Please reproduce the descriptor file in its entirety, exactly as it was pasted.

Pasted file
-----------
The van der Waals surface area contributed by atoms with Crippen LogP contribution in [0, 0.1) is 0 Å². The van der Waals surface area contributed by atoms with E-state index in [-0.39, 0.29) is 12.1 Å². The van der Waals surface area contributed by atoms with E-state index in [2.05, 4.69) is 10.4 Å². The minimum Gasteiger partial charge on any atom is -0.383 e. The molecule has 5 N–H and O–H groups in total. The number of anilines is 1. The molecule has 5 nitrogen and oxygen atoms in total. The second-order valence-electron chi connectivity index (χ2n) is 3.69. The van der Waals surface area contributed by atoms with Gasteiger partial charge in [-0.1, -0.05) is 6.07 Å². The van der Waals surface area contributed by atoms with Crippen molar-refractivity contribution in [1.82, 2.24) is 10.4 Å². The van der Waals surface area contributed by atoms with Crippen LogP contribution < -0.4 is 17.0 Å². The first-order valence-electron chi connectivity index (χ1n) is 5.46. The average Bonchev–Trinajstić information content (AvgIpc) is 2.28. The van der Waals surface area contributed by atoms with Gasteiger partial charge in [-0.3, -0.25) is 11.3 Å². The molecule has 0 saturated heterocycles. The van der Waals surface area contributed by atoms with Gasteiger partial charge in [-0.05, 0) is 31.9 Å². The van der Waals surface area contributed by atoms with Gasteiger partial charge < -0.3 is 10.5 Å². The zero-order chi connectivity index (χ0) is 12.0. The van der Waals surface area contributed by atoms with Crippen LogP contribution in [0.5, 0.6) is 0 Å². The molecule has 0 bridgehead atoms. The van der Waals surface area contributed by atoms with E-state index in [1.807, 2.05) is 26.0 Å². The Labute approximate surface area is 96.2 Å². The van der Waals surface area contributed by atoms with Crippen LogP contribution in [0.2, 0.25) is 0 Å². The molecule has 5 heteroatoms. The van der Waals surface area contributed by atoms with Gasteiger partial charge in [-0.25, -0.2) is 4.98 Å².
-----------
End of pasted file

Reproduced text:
The van der Waals surface area contributed by atoms with Crippen LogP contribution in [0, 0.1) is 0 Å². The van der Waals surface area contributed by atoms with E-state index in [-0.39, 0.29) is 12.1 Å². The van der Waals surface area contributed by atoms with E-state index in [2.05, 4.69) is 10.4 Å². The minimum Gasteiger partial charge on any atom is -0.383 e. The molecule has 5 N–H and O–H groups in total. The number of anilines is 1. The molecule has 5 nitrogen and oxygen atoms in total. The second-order valence-electron chi connectivity index (χ2n) is 3.69. The van der Waals surface area contributed by atoms with Gasteiger partial charge in [-0.1, -0.05) is 6.07 Å². The van der Waals surface area contributed by atoms with Crippen molar-refractivity contribution in [1.82, 2.24) is 10.4 Å². The van der Waals surface area contributed by atoms with Crippen LogP contribution < -0.4 is 17.0 Å². The first-order valence-electron chi connectivity index (χ1n) is 5.46. The average Bonchev–Trinajstić information content (AvgIpc) is 2.28. The van der Waals surface area contributed by atoms with Gasteiger partial charge in [-0.3, -0.25) is 11.3 Å². The molecule has 0 saturated heterocycles. The van der Waals surface area contributed by atoms with Gasteiger partial charge in [-0.05, 0) is 31.9 Å². The van der Waals surface area contributed by atoms with Gasteiger partial charge < -0.3 is 10.5 Å². The zero-order chi connectivity index (χ0) is 12.0. The van der Waals surface area contributed by atoms with Crippen LogP contribution in [0.5, 0.6) is 0 Å². The molecule has 0 bridgehead atoms. The van der Waals surface area contributed by atoms with E-state index in [1.807, 2.05) is 26.0 Å². The Labute approximate surface area is 96.2 Å². The van der Waals surface area contributed by atoms with Crippen LogP contribution in [0.2, 0.25) is 0 Å². The molecule has 5 heteroatoms. The van der Waals surface area contributed by atoms with Gasteiger partial charge in [-0.25, -0.2) is 4.98 Å².